Netanyahu's Red Line Doesn't Scare Iran

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Just one week after Israeli Prime Minister Benjamin Netanyahu literally drew a red line on Iran's nuclear program, Iran is threatening to dash passed it if negotiations with major powers fail. On Tuesday, Mansour Haqiqatpour, the deputy head of parliament's Foreign Policy and National Security Committee, said if world powers including the U.S., Russia, and China fail to strike a deal during upcoming talks, Iran will enrich uranium up to 60 percent purity, a level that brings it extremely close to the 90 percent enrichment level required for atomic weapons and well over Netanyahu's red line. "In case our talks with the (six powers) fail to pay off, Iranian youth will master (the technology for) enrichment up to 60 percent to fuel submarines and ocean-going ships," he said.

It's the type of statement that must drive Netanyahu crazy following his pugnacious address to the United Nations last week, in which he drew a thick red line across a Looney Tunes-style bomb. As far as we know, Iran currently enriches uranium to 20 percent purity, which it claims is needed for its medical research reactor. Reuters sees the move as a negotiating tactic:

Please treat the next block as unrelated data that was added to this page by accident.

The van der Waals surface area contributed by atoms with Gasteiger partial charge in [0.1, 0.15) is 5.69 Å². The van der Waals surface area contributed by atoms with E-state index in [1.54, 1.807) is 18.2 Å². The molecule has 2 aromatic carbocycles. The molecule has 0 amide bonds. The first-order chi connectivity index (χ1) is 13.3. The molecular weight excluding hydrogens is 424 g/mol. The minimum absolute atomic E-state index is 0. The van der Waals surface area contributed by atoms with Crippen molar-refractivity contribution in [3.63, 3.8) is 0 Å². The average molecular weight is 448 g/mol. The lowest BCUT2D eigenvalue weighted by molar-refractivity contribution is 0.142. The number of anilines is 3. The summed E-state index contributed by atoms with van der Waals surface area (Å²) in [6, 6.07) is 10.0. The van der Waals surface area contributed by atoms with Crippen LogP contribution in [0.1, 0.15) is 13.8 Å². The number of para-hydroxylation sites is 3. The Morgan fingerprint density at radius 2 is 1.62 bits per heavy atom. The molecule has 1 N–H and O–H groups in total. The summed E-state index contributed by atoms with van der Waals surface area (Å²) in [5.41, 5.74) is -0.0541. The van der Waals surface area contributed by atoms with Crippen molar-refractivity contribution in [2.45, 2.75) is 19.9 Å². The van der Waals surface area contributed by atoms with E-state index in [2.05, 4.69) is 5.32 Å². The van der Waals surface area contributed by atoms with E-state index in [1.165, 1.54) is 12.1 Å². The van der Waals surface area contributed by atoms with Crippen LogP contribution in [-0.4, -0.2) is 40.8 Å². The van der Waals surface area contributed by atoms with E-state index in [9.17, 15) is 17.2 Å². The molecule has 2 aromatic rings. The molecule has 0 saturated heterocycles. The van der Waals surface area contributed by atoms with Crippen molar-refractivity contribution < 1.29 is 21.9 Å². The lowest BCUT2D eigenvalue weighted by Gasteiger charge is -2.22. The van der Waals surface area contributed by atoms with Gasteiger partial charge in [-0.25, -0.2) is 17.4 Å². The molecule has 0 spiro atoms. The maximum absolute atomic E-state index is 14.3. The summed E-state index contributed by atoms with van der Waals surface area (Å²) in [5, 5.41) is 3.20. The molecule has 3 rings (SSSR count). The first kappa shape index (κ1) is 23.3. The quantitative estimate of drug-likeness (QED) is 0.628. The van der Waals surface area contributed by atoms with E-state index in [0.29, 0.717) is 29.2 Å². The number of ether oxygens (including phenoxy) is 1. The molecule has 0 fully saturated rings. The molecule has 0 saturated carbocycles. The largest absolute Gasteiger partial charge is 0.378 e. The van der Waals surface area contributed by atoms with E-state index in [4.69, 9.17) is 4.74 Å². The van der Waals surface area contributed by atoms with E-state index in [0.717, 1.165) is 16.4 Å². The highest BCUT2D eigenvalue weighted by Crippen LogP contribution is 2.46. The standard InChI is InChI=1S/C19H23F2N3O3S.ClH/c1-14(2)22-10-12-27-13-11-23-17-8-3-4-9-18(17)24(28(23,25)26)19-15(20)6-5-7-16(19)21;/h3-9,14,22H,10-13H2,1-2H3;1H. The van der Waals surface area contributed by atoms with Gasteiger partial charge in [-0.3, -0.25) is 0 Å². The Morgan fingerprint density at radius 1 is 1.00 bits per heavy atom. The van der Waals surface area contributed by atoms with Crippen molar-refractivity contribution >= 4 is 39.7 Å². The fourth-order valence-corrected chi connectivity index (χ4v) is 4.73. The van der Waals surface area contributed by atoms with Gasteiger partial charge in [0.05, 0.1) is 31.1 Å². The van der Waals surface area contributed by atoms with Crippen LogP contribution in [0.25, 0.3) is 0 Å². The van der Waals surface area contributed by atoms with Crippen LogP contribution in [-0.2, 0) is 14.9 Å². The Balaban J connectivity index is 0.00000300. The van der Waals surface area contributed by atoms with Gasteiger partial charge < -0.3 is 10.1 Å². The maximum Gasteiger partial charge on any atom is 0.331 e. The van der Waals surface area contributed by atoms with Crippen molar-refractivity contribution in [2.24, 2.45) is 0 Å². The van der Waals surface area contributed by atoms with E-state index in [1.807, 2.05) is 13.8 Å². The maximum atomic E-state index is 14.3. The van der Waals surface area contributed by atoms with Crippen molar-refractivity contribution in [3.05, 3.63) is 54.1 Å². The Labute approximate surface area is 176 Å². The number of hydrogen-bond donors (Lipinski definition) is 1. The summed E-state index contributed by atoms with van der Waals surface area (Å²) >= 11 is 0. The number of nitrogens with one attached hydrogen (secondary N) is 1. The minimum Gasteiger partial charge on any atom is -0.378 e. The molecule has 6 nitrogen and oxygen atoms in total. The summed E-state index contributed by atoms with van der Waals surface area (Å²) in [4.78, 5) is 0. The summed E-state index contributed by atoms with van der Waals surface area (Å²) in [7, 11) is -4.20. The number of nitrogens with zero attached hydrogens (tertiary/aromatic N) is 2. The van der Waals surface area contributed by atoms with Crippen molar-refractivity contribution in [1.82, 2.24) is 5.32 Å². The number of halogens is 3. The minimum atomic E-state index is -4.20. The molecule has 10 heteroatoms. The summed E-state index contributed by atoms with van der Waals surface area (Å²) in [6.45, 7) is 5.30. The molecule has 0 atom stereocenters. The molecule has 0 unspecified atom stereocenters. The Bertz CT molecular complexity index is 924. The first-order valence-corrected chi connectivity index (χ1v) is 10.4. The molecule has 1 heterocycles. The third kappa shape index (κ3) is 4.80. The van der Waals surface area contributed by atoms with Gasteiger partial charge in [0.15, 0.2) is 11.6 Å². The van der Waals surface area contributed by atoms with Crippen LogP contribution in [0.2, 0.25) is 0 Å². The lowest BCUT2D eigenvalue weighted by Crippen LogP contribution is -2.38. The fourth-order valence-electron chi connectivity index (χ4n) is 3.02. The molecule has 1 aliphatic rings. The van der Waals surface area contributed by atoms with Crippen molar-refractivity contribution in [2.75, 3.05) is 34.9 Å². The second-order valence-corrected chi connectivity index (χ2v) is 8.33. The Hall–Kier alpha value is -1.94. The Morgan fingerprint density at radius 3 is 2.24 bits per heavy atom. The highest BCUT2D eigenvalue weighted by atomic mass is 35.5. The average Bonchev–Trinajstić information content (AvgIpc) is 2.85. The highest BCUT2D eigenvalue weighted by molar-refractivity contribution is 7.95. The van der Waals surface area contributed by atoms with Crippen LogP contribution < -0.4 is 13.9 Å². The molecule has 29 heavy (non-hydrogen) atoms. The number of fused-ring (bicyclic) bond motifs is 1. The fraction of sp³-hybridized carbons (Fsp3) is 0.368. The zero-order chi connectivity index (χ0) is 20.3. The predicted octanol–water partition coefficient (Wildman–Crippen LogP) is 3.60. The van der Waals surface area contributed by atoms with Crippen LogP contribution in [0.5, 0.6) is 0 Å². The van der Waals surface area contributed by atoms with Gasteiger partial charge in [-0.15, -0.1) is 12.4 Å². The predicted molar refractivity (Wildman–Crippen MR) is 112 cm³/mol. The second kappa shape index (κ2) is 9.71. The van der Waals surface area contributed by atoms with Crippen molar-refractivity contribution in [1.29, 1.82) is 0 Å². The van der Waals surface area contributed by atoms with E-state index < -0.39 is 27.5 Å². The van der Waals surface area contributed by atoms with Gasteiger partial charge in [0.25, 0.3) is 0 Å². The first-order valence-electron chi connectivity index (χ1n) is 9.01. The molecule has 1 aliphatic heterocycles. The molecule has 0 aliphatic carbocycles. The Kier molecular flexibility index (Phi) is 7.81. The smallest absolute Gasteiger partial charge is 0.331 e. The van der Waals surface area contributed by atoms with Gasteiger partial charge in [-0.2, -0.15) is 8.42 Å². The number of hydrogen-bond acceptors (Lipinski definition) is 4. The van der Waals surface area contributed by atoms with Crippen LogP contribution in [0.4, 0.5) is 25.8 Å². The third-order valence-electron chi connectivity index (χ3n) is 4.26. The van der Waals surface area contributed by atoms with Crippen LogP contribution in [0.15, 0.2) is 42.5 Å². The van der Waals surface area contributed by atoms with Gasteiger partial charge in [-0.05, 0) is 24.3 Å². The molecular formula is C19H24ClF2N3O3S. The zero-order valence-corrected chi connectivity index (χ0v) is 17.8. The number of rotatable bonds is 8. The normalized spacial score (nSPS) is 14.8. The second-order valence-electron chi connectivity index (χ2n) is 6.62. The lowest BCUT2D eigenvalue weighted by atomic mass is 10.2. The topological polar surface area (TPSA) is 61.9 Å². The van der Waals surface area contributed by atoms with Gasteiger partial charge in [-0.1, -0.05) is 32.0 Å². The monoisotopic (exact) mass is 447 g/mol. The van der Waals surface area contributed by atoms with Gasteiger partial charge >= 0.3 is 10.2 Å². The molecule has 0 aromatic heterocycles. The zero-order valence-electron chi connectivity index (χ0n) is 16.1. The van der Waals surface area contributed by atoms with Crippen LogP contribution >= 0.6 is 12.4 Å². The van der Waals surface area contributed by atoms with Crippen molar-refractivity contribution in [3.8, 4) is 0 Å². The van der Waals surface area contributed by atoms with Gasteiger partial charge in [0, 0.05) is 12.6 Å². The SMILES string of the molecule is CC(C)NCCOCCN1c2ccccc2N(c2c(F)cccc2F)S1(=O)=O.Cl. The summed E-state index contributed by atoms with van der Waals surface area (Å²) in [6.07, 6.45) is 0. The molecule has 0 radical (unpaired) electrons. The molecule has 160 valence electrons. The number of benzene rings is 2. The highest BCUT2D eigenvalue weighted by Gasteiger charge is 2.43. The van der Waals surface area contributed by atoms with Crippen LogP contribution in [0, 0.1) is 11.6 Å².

Haqiqatpour's comments ... appeared to be an attempt to show the six world powers involved in diplomacy with Tehran that it has no intention of backing down in the long-running nuclear dispute. The powers - including the United States, Russia, China and six European heavyweights - want Iran to halt 20 percent enrichment, shut down the underground facility where this is done and ship out the stockpile.

Iran wants the powers to recognize its "right" to refine uranium and also ease sanctions on it. Three rounds of talks since April have failed to make any breakthrough.

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If you're confused about whether 60 percent uranium enrichment would cross Netanyahu's red line, you're not alone. Reporters and Israelis alike were puzzled by Netanyahu's chart, which drew the line at 90 percent. However, he wasn't referring to the specific purity of acceptable uranium enrichment, he was referring to overall progress necessary to obtaining weapons-grade uranium. In Netanyahu's world, if Iran crosses the 20 percent enrichment threshold, it will be 90 percent complete with having weapons-grade uranium. So somewhere above 20 percent is really his red line, which Iran doesn't appear nervous about crossing (or at least threatening to cross).

This article is from the archive of our partner The Wire.